BELMONT — Selectmen last night unanimously opposed being the sponsor of a federal community development block grant that would pay for a feasibility study for the Gale School.
Town Administrator Jeanne Beaudin told the selectmen she had spoken to Shaker Regional School District Superintendent Maria Dreyer and the private Save the Gale School Committee about sponsoring a possible U.S.D.A. Community Development Block Grant for $12,000, but said she needed selectmen's approval.
"How can we asked for a grant for a building we don't own?" asked Selectman Jon Pike.
Beaudin explained that a school district can't apply for a CDBG grant, but a municipality can. She said the town would only be a sponsor, but would not fill out the application and she was only acting as a conduit between the School District the CDBG.
The town doesn't own the Gale School. It is owned by the Shaker Regional School District and is on School District property. Built about 120 years ago, there has been a movement afoot to relocate the school to a corner lot near the Belmont Middle and Elementary School campus.
According to a letter sent to the town on Aug. 16, 2013, and made public at a Shaker Regional School Board meeting, the Gale School is eligible for the National Register, a determination made in 1985.
The letter said the Gale School "was listed ... as an important Colonial Revival-style building in the town. Many of these resources have irreplaceable architectural detail and historic import to the town."
In 1977, the Shaker District built Belmont Elementary School and relegated the Gale School to be used for cold storage.
Selectmen contended last night that while there have been a number of attempts to find the money to save the old school or possibly relocate it, there has never been any hint of evidence that the School District would spend the money needed to restore or relocate it.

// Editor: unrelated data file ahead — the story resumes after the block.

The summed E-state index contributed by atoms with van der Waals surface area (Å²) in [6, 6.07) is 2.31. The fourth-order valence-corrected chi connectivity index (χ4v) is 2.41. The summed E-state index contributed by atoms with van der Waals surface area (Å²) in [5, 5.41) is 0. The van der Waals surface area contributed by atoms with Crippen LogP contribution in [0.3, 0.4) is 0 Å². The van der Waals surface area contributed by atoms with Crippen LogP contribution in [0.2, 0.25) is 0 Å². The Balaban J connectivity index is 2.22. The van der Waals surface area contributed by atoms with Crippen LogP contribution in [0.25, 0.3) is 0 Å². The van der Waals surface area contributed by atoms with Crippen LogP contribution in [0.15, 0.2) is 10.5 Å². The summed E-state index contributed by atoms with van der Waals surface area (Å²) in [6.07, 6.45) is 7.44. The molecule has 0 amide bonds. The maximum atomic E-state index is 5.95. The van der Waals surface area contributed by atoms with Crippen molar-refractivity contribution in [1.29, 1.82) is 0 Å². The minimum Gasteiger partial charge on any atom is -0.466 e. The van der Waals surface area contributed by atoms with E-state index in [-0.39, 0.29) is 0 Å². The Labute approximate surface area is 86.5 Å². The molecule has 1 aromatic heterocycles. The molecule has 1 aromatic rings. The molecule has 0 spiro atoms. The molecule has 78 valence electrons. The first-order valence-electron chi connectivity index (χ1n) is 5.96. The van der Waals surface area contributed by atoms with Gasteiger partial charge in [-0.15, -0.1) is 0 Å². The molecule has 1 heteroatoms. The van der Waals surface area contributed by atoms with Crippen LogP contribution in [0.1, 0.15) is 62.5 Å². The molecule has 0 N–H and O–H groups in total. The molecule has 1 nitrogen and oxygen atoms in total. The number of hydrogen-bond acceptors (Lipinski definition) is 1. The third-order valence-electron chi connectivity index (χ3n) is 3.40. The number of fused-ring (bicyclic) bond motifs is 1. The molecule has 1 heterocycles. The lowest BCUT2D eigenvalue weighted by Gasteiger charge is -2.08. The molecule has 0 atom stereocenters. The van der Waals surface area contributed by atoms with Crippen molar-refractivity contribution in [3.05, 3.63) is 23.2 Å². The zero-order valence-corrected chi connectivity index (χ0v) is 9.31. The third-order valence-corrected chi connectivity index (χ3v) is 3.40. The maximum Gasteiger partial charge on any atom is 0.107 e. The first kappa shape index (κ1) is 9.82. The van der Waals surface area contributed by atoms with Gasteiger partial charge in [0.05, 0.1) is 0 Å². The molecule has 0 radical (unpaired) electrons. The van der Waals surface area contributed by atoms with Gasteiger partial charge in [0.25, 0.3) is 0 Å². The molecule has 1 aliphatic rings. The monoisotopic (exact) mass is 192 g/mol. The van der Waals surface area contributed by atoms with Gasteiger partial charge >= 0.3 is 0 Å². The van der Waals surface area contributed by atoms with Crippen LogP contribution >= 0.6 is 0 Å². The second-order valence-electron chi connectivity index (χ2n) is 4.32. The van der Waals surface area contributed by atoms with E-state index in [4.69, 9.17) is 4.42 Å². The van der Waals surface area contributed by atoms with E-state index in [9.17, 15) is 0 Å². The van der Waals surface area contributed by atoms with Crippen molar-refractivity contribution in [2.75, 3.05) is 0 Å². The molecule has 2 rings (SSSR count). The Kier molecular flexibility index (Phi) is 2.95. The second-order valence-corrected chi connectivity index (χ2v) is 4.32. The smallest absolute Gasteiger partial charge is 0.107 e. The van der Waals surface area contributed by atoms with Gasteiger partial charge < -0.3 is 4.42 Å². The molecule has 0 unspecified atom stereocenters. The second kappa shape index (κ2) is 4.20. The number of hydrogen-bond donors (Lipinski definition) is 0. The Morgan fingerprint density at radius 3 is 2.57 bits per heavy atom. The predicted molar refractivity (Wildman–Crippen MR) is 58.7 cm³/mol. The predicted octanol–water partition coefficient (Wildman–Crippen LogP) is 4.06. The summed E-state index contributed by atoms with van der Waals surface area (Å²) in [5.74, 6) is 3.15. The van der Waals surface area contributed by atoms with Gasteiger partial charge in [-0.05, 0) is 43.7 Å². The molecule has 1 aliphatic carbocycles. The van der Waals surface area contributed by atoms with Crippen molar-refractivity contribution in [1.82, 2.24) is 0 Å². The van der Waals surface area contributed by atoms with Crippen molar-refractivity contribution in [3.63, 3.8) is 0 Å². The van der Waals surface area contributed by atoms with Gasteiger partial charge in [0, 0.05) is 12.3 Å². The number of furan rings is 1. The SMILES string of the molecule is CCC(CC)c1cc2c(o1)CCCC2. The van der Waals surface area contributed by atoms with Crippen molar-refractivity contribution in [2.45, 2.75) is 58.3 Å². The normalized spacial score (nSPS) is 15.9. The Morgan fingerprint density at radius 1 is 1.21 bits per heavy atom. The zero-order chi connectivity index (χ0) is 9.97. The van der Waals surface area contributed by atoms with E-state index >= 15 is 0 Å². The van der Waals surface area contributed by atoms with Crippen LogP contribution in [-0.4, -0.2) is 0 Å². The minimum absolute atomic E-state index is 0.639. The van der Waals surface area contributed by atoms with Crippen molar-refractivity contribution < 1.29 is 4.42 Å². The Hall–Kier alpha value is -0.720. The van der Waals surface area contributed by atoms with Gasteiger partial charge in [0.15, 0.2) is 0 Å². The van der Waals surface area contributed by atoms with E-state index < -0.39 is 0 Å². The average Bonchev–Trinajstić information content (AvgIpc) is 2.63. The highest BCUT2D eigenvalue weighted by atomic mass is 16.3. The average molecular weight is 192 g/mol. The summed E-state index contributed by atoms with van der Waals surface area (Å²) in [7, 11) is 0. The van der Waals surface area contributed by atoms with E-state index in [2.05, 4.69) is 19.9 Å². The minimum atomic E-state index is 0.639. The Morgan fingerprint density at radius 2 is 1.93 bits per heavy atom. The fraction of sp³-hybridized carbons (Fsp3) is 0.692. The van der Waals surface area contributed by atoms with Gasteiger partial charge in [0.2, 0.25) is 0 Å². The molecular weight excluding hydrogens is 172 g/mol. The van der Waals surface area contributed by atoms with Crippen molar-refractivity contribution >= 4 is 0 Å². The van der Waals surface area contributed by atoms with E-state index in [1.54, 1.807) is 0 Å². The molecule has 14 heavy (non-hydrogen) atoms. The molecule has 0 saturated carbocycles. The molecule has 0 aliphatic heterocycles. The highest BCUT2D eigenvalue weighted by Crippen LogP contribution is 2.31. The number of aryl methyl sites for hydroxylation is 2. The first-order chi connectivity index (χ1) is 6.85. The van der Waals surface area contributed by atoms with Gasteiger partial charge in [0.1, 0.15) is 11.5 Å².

"We don't own it, we don't see a use, and the town isn't willing (to spend any money on it)," said Selectman Ron Cormier who is the selectman's representative to the Heritage Commission, and is at odds with its other members who want to find a way to preserve the building.
He said he would support some kind of effort to save the bell tower and incorporate it into something in the village area. Others, including some members of the Shaker School Board and selectmen have, echoed this sentiment.
Cormier also said there have already been a number of feasibility studies done on the school and for selectmen to sanction another one by sponsoring a federal grant would be a "wild goose chase."
"Eventually, if we keep dragging it on maybe the building will collapse into itself," he said.
Selectmen's Chair Ruth Mooney said that if the School District is so interested in saving the school then they need to do the work.
Pike agreed, saying that if the town sponsors the grant it will be "sticking its neck out" and possible be on the hook for the entire restoration, especially since the Save the Gale School is private and its members can "walk away at any time."
"I'm not in favor of having a public hearing," said Mooney, referring back to Beaudin's original request. Pike and Cormier agreed.
"Just because a building is old, it doesn't need to be saved," Cormier said.